If you're starting a new online retail company, choosing the right business structure for eCommerce is your first decision. Today we'll look at the competing options, pros and cons, and the tax considerations that come into play.
Your site layout and features can make a big difference to your bottom line - and if you're using a website popup or plugin to calculate sales or import taxes, it might impact your customers too.
Launching an Ecommerce Business as a Sole Proprietor
A sole proprietorship means you own and run your business as an individual person.
There are positives and negatives, but the biggest pitfall is that you bear 100% liability for business debts and will try to get short-term loans to run the business smoothly.
What does an eCommerce website cost? You'll usually need about $1,000 upfront as a minimum, plus $50 to $350 a month.
The good news is that there is next to no paperwork since you're not incorporating a company. However, you should examine if there are any local ordinances regarding setting up a sole proprietorship.
Creating a Partnership to Start an Online Retail Company
Our next option is to create a partnership, which is usually best if you're going into business with two or more people.
Partnerships are a bit more flexible than a company, and you can share responsibilities and liabilities between you, so it's lower risk than being a sole proprietor.
There are three primary structures:
- General Partnerships (GPs) - no registration or paperwork, although you might still need local permits to sell in your state. Drawing up a formal agreement is advisable so you don't hit any roadblocks later.
- Limited Partnerships (LPs) - you'll need to register for a Certificate of Limited Partnership, which costs from $300 to $500, depending on your state.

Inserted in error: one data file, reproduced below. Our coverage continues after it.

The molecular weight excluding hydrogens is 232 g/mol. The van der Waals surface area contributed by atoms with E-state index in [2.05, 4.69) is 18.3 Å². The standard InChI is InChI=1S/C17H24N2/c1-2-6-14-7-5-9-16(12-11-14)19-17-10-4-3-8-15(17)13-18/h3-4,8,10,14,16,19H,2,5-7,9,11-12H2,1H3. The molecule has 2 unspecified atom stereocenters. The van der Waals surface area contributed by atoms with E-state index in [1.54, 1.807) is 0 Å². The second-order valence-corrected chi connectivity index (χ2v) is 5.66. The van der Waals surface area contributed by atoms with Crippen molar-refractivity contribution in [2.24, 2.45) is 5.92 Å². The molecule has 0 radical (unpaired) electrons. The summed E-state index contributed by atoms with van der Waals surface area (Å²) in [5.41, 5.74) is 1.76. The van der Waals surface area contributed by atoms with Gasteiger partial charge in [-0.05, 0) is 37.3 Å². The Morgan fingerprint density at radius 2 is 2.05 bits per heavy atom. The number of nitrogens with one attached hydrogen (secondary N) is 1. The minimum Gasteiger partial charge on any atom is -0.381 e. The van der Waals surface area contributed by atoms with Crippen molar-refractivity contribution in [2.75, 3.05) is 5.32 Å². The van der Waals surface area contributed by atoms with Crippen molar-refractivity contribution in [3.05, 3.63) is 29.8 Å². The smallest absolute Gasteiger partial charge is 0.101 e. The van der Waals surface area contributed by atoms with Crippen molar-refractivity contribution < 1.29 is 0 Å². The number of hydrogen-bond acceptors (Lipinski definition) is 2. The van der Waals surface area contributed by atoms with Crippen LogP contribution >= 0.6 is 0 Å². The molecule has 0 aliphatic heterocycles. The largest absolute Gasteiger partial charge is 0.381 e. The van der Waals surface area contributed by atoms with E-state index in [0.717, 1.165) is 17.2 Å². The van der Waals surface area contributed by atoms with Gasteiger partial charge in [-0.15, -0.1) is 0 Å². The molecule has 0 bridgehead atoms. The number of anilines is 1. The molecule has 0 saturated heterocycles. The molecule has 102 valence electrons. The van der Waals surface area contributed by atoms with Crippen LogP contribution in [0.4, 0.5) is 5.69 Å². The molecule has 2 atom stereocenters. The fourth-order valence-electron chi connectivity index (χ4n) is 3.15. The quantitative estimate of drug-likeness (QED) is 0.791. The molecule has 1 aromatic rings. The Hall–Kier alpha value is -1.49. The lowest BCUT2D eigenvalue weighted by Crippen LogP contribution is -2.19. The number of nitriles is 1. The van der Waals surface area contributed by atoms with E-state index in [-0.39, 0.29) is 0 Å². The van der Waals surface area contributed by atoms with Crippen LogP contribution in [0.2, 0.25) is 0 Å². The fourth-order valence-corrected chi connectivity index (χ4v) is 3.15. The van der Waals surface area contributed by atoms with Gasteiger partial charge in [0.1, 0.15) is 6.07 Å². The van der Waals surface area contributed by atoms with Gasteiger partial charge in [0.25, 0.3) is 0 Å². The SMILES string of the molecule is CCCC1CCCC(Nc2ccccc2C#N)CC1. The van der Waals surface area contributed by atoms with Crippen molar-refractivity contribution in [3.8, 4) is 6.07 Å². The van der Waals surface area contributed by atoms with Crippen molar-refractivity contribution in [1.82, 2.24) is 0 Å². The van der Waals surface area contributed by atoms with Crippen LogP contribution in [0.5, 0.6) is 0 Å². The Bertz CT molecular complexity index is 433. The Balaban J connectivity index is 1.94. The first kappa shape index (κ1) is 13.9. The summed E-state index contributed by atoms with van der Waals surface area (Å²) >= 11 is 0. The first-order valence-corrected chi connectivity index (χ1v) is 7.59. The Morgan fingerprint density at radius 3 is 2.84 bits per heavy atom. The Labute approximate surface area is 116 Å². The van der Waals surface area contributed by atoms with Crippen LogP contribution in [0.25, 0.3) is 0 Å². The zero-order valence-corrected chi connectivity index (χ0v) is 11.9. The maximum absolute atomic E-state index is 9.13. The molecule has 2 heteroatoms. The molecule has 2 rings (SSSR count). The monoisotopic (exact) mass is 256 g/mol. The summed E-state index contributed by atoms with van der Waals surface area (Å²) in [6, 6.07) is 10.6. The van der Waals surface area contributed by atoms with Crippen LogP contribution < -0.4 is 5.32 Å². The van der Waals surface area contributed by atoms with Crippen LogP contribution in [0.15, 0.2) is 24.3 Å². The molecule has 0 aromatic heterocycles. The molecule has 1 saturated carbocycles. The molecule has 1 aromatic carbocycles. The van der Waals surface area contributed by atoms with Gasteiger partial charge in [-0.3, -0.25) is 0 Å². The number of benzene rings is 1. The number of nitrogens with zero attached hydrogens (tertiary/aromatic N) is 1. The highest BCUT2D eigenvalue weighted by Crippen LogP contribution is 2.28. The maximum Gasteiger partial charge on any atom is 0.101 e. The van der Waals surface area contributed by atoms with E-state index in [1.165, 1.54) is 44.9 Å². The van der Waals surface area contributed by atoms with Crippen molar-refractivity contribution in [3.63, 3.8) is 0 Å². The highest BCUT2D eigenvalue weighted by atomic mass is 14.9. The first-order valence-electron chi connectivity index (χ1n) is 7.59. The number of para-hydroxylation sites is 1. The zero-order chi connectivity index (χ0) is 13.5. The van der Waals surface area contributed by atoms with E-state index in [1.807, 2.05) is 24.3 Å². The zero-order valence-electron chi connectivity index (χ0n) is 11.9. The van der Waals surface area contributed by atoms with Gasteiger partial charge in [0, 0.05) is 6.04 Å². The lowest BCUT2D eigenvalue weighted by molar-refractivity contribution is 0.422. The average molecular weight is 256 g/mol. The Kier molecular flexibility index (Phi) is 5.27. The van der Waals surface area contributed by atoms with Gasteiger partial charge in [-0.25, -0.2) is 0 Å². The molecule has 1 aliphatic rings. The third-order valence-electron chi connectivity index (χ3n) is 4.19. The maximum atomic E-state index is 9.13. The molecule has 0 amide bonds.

- Limited Liability Partnerships (LLPs) - the same certification rules apply, and you'll also need to register for an Employer Identification Number (EIN).
Your personal liability depends on your partnership agreement.
Still, this business structure is relatively straightforward, isn't expensive to set up, and means you pool your talent and resources with other co-founders.
Incorporating an Ecommerce Limited Liability Company
Our third and final option is to set up a Limited Liability Company (LLC).
It takes a bit more time and requires more paperwork, but it protects owners and directors, so they won't personally need to cover business debts if things don't work out.
You'll need to consider how eCommerce websites differ from other websites to lay out your goals, aims, investment requirements, and responsibilities to assign the work between the partners.
Advantages of doing business as an LLC include:
- The choice to pay tax individually through a tax return or to pay corporation tax (you won't be taxed twice!), e.g. LLC registered in Wisconsin can elect S-corporation taxation status.
- Owning the legal rights to your business name.
- Gaining customer credibility and confidence.
The downsides, while small, are that you'll need to maintain records, file financial statements, and arrange annual meetings.
If you're looking for a simple business structure with low risk, it's much easier to manage than a corporation.
Ultimately, the right business structure depends on your priorities, who you're setting up with, and how much you have to spend.
If you're unsure, it's worth evaluating the alternatives since upgrading a sole proprietorship to a partnership is much easier than the other way around!